Rehabilitation from drug and alcohol addiction and even quitting smoking, are notoriously difficult pursuits. It is not uncommon to read about parents who cannot afford to feed their families, but who do not miss out on their daily pack of cigarettes. In this day and age, the very best rehabilitation programs have a 70 per cent relapse rate. Clearly, new approaches to addiction are required!
Reward- Based Learning Systems
The reason addictions can be so difficult to beat is the reward-based learning system, ingrained in the human brain since primitive times. In its most basic form, it comprises three elements: trigger, behavior, reward. Triggers are indulged and since the effect is positive, our brain stores this memory so we continue the same behavior in the future. In primitive times, this reward based system worked well to ensure people obtained food to survive yet it continues to govern the way our brain works today, even when food and drink are not scarce for many. All addictive substances (from cigarettes to alcohol) affect the part of the brain that reacts to these substances through the neurotransmitter, dopamine. Using addictive substances like cocaine and cigarettes, continues to feed a cycle that prompts reinforcement from these substances.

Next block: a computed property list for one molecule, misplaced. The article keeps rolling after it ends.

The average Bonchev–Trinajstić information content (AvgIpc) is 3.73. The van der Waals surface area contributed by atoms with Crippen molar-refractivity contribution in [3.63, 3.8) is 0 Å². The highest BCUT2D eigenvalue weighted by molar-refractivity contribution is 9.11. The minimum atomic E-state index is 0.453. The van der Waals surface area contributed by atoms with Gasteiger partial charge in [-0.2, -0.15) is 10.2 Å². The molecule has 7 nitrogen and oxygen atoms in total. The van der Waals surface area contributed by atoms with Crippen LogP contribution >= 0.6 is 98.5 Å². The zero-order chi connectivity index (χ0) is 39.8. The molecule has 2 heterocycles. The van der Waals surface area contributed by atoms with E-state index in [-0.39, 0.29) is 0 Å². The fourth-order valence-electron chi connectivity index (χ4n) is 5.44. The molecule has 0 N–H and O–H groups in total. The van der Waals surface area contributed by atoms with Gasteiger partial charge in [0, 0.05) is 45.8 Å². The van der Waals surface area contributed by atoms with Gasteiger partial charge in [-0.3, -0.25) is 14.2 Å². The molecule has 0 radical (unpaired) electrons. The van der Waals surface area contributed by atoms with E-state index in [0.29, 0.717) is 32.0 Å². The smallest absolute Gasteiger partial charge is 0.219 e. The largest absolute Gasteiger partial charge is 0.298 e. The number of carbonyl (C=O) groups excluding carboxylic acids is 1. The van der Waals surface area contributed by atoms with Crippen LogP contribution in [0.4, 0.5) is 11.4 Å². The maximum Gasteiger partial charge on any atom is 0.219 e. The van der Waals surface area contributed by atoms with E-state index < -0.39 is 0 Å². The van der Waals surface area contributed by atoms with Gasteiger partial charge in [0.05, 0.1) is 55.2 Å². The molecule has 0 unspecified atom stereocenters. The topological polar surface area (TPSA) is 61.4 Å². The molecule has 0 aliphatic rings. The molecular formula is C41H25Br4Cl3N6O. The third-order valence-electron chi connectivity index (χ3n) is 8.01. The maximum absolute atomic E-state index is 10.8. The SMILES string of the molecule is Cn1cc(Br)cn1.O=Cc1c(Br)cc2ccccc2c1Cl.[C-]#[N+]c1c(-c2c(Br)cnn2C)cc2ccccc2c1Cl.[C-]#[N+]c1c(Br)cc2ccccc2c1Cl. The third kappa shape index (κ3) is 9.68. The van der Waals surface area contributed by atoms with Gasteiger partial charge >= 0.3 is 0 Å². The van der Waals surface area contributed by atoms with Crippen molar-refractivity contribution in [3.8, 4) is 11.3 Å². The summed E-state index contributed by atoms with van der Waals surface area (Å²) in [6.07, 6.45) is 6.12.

The gold standard therapy for addiction recovery is Cognitive Behavioral Therapy (CBT), which involves teaching individuals the connection between how they think, feel, and behave. The therapy has some success, yet not as much as we would like. It is thought to act through the prefrontal cortex (the part of the brain involved in reasoning and planning). Unfortunately, the prefrontal part of the brain is prone to fatigue and when we are stressed, tired or angry, people with addictions (and others who may be vulnerable) become more susceptible to using drugs.
The Role of Mindfulness Training
Mindfulness training is emerging as a possible solution to the limits of CBT. Mindfulness encourages people to pay close attention to their cravings (to the sensations, thoughts and feelings they comprise); to stay with these powerful urges and ride them out instead of acting out on them. Mindfulness can help people become disenchanted by the very substances they crave, when they truly analyze the sensations these substances provoke in their bodies.
Research has shown that mindfulness training helps people overcome a range of addictions – to alcohol, cocaine, nicotine, etc. One randomized trial showed that mindfulness was twice as effective as the American Lung Association’s Freedom from Smoking program. Mindfulness works so well because it deals with the core addictive loop, freeing addicts from the sensation of entrapment.
Mindfulness Treatment Programs
Though further research is needed, treatments such as Mindfulness-based Relapse Prevention (MBRP) are showing promise and many therapists have already been trained to give them. Web and app-based delivery of this treatment is also being developed. It is hoped that soon, short daily videos, animations and ‘here and now’ exercises can help those in recovery break the negative cycle created by reward-based learning systems.
This article was contributed by Julie